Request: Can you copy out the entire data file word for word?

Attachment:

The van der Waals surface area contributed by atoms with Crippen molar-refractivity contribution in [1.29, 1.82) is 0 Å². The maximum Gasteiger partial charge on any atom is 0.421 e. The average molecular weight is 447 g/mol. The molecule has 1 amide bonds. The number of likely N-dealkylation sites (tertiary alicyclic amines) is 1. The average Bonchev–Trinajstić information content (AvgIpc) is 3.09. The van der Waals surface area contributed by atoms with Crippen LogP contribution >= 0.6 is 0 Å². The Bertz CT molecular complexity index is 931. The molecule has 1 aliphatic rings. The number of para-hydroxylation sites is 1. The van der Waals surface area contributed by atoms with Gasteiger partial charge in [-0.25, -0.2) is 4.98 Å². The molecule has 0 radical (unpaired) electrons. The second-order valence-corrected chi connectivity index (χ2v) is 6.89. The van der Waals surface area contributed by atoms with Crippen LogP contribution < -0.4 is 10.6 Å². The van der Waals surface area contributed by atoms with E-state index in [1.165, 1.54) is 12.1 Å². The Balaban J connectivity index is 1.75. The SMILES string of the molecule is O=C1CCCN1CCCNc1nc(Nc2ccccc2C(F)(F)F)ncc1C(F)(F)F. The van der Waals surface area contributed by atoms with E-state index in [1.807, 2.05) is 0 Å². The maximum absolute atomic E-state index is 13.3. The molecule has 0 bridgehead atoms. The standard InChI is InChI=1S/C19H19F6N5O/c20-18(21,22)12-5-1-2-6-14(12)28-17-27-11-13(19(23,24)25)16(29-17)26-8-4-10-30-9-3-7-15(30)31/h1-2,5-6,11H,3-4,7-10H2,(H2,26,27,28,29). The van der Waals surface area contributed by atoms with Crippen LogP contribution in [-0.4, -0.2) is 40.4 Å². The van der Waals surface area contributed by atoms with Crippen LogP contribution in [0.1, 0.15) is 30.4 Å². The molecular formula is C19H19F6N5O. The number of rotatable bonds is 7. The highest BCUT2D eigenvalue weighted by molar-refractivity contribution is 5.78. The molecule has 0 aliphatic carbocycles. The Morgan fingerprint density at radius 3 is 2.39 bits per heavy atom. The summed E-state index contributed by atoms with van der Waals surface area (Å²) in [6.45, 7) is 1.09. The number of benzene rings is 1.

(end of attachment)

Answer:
The van der Waals surface area contributed by atoms with Crippen molar-refractivity contribution in [1.29, 1.82) is 0 Å². The maximum Gasteiger partial charge on any atom is 0.421 e. The average molecular weight is 447 g/mol. The molecule has 1 amide bonds. The number of likely N-dealkylation sites (tertiary alicyclic amines) is 1. The average Bonchev–Trinajstić information content (AvgIpc) is 3.09. The van der Waals surface area contributed by atoms with Crippen LogP contribution >= 0.6 is 0 Å². The Bertz CT molecular complexity index is 931. The molecule has 1 aliphatic rings. The number of para-hydroxylation sites is 1. The van der Waals surface area contributed by atoms with Gasteiger partial charge in [-0.25, -0.2) is 4.98 Å². The molecule has 0 radical (unpaired) electrons. The second-order valence-corrected chi connectivity index (χ2v) is 6.89. The van der Waals surface area contributed by atoms with Crippen LogP contribution < -0.4 is 10.6 Å². The van der Waals surface area contributed by atoms with E-state index in [1.165, 1.54) is 12.1 Å². The Balaban J connectivity index is 1.75. The SMILES string of the molecule is O=C1CCCN1CCCNc1nc(Nc2ccccc2C(F)(F)F)ncc1C(F)(F)F. The van der Waals surface area contributed by atoms with E-state index in [1.807, 2.05) is 0 Å². The maximum absolute atomic E-state index is 13.3. The molecule has 0 bridgehead atoms. The standard InChI is InChI=1S/C19H19F6N5O/c20-18(21,22)12-5-1-2-6-14(12)28-17-27-11-13(19(23,24)25)16(29-17)26-8-4-10-30-9-3-7-15(30)31/h1-2,5-6,11H,3-4,7-10H2,(H2,26,27,28,29). The van der Waals surface area contributed by atoms with Crippen LogP contribution in [-0.4, -0.2) is 40.4 Å². The van der Waals surface area contributed by atoms with Crippen LogP contribution in [0.1, 0.15) is 30.4 Å². The molecular formula is C19H19F6N5O. The number of rotatable bonds is 7. The highest BCUT2D eigenvalue weighted by molar-refractivity contribution is 5.78. The molecule has 0 aliphatic carbocycles. The Morgan fingerprint density at radius 3 is 2.39 bits per heavy atom. The summed E-state index contributed by atoms with van der Waals surface area (Å²) in [6.45, 7) is 1.09. The number of benzene rings is 1.